Updated: May 20, 2020
You’ve been thinking! Well done!
So how did it go? Were you happy with the result? Have you heard the final whistle? Hmmm, maybe not. Let's ask the REF!
YaY! is the stage where you Review what you've done, Evaluate both the process and the product of your QWERTY® then Feedback to everyone concerned (even if that's just yourself) how it went.
Firstly, Review what you've done. Consider the product of your deliberations. Evaluate whether the solution worked, and if it did, did it work well? What was good about it? What made it stand out? Then you need to Feedback what has to happen next.
If your plan has worked well then you might want to Wrap and Remember. That's where you memorise a successful plan (or elements from it) to use again in the future. Having some ready-to-go solutions can save you time, allowing you to concentrate on other elements of the task at hand or add some extra bells and whistles.
If Plan A didn't work so well, why not? What could you do (or have done) to have improved the result? Is it worth going back to your ranked solutions and trying Plan B? Even if you have a working plan, if you have the time and resources, you may want to revisit it in order to improve what you have. Or, you may choose just to move on.
Consider the ACES Forget-Me-Not again. Assess your results. Could you have combined different ideas together to construct something more interesting? Could you have enhanced some of your ideas to have made them better? What about your selection? Would one (or more) of your other possibilities have worked better?
What could you do to make the process even better next time?
What would you do differently?
What would you do the same?
In our Playground exercise, we had the Learners design their own individual playground at the beginning of the session.
Then, we did it again, as a group, using QWERTY®, adding in extra parameters (an obligatory theme, and the caveat about not using a swing, slide or roundabout unless really interesting). We worked through the various stages, with all the Learners participating fully (and, often, excitedly!) to come up with a playground design for each group. We did a YaY! stage with each group, where we looked at their final design and discussed whether they were happy with what the group had come up. Was there anything they would have changed? We also asked them what they, as individuals, liked and didn't like about it. It was the discussion, in the group context, which provided the Feedback.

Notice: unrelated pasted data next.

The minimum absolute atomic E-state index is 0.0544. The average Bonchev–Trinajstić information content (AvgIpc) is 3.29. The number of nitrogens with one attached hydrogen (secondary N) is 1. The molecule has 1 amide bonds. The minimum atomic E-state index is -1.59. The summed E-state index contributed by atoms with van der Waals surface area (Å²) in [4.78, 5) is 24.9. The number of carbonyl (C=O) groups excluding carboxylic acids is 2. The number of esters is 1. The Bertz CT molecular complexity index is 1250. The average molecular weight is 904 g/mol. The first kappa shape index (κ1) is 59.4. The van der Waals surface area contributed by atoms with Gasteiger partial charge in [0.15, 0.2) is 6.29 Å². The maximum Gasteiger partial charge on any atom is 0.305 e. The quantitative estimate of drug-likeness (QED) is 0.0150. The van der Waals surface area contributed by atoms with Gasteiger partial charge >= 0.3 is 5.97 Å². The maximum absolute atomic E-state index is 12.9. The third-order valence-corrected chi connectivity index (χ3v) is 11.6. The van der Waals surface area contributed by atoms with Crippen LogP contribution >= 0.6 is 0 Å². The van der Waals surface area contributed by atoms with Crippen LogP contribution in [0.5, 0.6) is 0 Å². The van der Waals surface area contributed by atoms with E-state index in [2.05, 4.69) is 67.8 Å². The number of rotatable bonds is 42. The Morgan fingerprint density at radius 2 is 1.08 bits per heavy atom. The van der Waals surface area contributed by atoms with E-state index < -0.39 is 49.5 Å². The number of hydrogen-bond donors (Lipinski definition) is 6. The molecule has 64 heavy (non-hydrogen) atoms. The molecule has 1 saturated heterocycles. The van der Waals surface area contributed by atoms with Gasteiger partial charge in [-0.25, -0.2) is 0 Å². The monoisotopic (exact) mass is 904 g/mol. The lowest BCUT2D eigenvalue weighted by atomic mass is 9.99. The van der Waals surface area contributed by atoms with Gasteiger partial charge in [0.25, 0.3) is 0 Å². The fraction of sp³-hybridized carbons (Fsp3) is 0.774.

We followed that up by giving each Learner a chance to design another playground using QWERTY®, with the same question we used for the group work. They were free to use some or all of the elements that had been discussed in the group, or change them for their own personal preference. Perhaps they would choose possible solutions that lost out in the vote at the ranking stage, or they would go for a different theme. The Feedback from the group session could help them choose which way to go. We were blown away by the difference in quality (in terms of creativity and innovation) between the original playground and the ones they came up with at the end of the session.
Evaluate and review your own thinking. Where do your strengths and weaknesses lie? Do you wander at the Wonder stage? Are you ace at ACES? Are you rank at Rank? Do you hit the bulls-eye on Target? How can you address any issues for next time? Feedback how it went and what you need to do - or not do - as a result.
Perhaps there was a problem at the Target stage? Was the plan difficult to implement? Why? Sometimes you need to loop between the Target and the Yay! stages to bring about a successful resolution. Reviewing your progress as you go along and evaluating how to improve can bring about a far better end result. Feedback can provide you with action points to streamline the process.
YaY! isn't just an incidental stage tacked on at the end; it's a fundamental part of the process that will ensure a higher quality product and a more engaged Learner. Research has found that Learners are much more likely to continue, or will try harder, if there is regular Feedback letting them know how they are doing on a particular project or piece of work. This Feedback does not need to be from an external source, but can be the Learners themselves deciding on how well something is working.
Similarly, Feedback is a key element of the Memory process. Learners will remember better if they get Feedback on how well their recall is working. In the QWERTY® context, that means things like remembering what they did to make a plan work (e.g. for use in Wrap and Remember).
When your plan has been implemented, remember the REF - Review, Evaluate and give Feedback to get the YaY! high five.
If you'd like a more in-depth explanation of YaY!, then have a look at Y is for YaY! on our YouTube channel.